Several months ago, two abandoned newborn puppies were brought to our shelter. They were chilled, dehydrated and suffered from severe bite wounds. They were rushed to the vet but the little female didn’t survive. The male had serious head trauma including skull fractures and infected wounds. His prognosis was poor. Lucky for him, one of our amazing staff members made him her project. She took him home and tenderly cared for him day and night on her own time. He had to be bottle fed every few hours around the clock and like all newborns he had to be stimulated to eliminate. His abscessed wounds had to be cleaned and drained several times a day.
Bits of teeth and bone were coming out of the wounds and Mr. Peebles had several surgeries to repair the damage. After months of devotion and TLC, he has made a full recovery and acts like a normal happy friendly puppy. The care Mr. Peebles received meant the difference between life and death. He has some vision loss and his head is rather crooked but it only adds to his charm. He is waiting for his forever home.
A film about breed specific legislation
Beyond the Myth is a film about Pit Bulls that explores breed-specific legislation and how such laws are unfairly condemning thousands of dogs. It was made in 2011 but you can still host a screening in your area or purchase the DVD. See this movie trailer to learn more. This documentary was the brainchild of Libby Sherrill, as she notes, “I developed the concept as part of my senior project while attending graduate school at The University of Tennessee. After I received my M.S. in Communications, I left an eight-year career with Scripps Networks (HGTV) to produce Beyond The Myth.” You can read more about the myths surrounding Pit Bulls here.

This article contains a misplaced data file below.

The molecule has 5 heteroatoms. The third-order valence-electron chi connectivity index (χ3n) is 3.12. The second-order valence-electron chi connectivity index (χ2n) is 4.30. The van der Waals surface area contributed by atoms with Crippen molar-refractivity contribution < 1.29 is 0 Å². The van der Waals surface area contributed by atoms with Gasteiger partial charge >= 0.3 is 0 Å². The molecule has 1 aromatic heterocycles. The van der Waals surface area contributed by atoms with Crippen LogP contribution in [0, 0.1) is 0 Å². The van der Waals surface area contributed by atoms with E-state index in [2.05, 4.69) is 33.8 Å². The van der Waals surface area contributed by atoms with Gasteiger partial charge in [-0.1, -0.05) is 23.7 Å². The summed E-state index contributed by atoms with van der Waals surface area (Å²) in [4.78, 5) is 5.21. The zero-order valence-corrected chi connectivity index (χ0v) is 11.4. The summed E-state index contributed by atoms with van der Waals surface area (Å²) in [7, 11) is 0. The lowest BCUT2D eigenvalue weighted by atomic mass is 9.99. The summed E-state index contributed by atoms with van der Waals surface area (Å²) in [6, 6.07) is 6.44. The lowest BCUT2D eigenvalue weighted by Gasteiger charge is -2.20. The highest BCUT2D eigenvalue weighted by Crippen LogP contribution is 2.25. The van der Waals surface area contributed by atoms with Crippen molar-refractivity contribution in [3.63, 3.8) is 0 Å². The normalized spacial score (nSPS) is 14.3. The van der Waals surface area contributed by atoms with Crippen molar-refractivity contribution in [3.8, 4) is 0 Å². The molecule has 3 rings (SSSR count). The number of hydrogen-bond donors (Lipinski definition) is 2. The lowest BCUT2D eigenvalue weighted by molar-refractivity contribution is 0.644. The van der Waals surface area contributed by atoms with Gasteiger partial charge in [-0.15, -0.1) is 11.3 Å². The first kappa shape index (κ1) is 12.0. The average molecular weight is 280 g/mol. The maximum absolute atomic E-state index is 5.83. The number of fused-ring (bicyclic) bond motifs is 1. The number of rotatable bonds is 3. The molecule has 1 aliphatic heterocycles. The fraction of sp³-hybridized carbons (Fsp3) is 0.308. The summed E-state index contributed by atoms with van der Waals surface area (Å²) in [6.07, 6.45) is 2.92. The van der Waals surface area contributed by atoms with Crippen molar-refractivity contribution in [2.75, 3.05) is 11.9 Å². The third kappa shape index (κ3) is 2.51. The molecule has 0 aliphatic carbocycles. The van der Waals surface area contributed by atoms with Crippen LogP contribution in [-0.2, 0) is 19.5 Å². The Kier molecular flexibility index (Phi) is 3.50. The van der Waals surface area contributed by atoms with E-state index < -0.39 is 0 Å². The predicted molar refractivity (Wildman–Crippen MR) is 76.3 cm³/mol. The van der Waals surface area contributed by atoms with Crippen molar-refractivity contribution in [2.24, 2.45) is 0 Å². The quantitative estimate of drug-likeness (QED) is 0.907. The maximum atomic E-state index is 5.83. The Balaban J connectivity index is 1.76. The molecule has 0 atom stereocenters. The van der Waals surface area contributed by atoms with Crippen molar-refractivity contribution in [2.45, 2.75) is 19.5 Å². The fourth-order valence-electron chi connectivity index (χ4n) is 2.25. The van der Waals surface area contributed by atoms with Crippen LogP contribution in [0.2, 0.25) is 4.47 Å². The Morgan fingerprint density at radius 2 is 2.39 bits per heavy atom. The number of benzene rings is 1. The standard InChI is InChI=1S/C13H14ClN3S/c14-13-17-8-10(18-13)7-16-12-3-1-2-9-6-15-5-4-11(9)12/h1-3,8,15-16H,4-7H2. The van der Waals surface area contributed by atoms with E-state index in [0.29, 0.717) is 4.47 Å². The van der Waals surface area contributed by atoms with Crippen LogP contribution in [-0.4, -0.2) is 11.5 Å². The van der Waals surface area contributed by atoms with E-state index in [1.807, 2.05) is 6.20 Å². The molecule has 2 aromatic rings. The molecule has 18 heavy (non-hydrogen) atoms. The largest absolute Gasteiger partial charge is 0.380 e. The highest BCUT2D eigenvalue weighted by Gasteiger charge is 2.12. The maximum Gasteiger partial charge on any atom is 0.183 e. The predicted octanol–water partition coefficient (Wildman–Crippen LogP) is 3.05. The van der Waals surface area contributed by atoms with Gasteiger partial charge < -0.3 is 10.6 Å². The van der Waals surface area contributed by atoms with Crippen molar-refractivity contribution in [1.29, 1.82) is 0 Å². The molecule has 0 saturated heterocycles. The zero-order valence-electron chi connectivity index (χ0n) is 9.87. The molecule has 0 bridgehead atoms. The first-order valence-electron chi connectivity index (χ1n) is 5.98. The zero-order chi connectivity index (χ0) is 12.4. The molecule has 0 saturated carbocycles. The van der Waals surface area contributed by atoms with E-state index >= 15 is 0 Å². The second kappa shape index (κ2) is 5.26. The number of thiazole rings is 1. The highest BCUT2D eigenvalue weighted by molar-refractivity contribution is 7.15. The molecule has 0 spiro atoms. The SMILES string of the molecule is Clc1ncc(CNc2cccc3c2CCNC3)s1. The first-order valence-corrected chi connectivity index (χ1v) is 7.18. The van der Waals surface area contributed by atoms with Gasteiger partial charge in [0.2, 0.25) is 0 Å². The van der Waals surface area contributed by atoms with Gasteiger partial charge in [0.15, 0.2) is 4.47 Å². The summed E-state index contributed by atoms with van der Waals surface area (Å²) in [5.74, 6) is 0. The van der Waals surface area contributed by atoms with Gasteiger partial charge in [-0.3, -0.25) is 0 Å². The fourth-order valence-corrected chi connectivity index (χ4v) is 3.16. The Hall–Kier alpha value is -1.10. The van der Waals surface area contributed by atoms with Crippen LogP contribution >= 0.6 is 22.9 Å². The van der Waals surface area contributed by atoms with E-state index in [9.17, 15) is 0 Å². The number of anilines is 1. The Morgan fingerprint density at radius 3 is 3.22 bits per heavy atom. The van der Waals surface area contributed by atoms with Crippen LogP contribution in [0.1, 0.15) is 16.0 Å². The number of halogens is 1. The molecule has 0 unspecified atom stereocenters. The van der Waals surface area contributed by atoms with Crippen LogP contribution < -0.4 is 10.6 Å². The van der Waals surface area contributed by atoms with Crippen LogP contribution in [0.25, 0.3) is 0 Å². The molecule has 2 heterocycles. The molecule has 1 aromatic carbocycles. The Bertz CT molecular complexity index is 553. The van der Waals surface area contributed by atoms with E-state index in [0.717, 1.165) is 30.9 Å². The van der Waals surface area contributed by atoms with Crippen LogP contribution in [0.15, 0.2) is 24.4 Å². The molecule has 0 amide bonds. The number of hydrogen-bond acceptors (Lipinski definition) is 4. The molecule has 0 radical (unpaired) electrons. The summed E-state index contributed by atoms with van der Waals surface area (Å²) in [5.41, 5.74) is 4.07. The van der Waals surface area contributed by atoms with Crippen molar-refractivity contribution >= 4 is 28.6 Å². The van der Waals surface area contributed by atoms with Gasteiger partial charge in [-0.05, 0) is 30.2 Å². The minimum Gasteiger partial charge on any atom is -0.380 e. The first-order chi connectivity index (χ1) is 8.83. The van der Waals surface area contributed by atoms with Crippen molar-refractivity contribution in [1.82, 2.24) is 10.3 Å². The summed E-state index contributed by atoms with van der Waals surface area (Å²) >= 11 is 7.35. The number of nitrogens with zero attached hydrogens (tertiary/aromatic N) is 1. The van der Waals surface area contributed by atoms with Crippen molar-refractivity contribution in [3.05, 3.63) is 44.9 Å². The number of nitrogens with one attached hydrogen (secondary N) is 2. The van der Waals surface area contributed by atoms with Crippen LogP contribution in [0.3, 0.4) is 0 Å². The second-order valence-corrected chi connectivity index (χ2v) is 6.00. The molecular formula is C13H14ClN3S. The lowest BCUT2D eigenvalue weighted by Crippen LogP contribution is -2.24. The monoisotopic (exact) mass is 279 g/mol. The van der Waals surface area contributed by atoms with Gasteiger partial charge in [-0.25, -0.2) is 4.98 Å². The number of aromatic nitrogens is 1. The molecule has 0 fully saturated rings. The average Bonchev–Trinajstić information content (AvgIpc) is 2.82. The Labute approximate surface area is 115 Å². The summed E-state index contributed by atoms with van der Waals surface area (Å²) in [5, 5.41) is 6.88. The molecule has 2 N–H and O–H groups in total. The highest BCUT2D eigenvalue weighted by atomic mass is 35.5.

Good Dog: Behavior & Training
But we share their whole life
Though I could go on endlessly about the fine qualities of dogs, I could also babble for a little while about some of the drawbacks. I could do without cleaning up vomit, excessive shedding, and the tendency of the heaviest dogs to stand on my foot without even realizing they are doing it, but only the shortness of their lives really, truly bothers me. I have often said that not a single dog has ever lived long enough, and I stand by that statement.
So, at the risk of sounding a little over the top in a rose-colored glasses, accentuate-the-positive, glass-half-full kind of way, I thought about dogs’ short lives in a new way when I saw a set of paired pictures of animals recently. Every animal (mostly dogs with some cats and one turtle) is shown twice—then and now. Some of the pictures show the dogs with just a few months of separation while other photos were taken 16 or 17 years apart.
As I looked through these photos, it struck me as beautiful that we are able to share a dog’s whole life. That’s quite rare in people’s relationships, which is why those friendships that began in early childhood and last forever are so cherished. In contrast, many dogs come into our lives as puppies or adolescents and remain with us until the end of their lives. Granted, that end comes too soon as I am always saying, but there’s something special about sharing all the stages of their life with them from youth through middle age and into the golden years.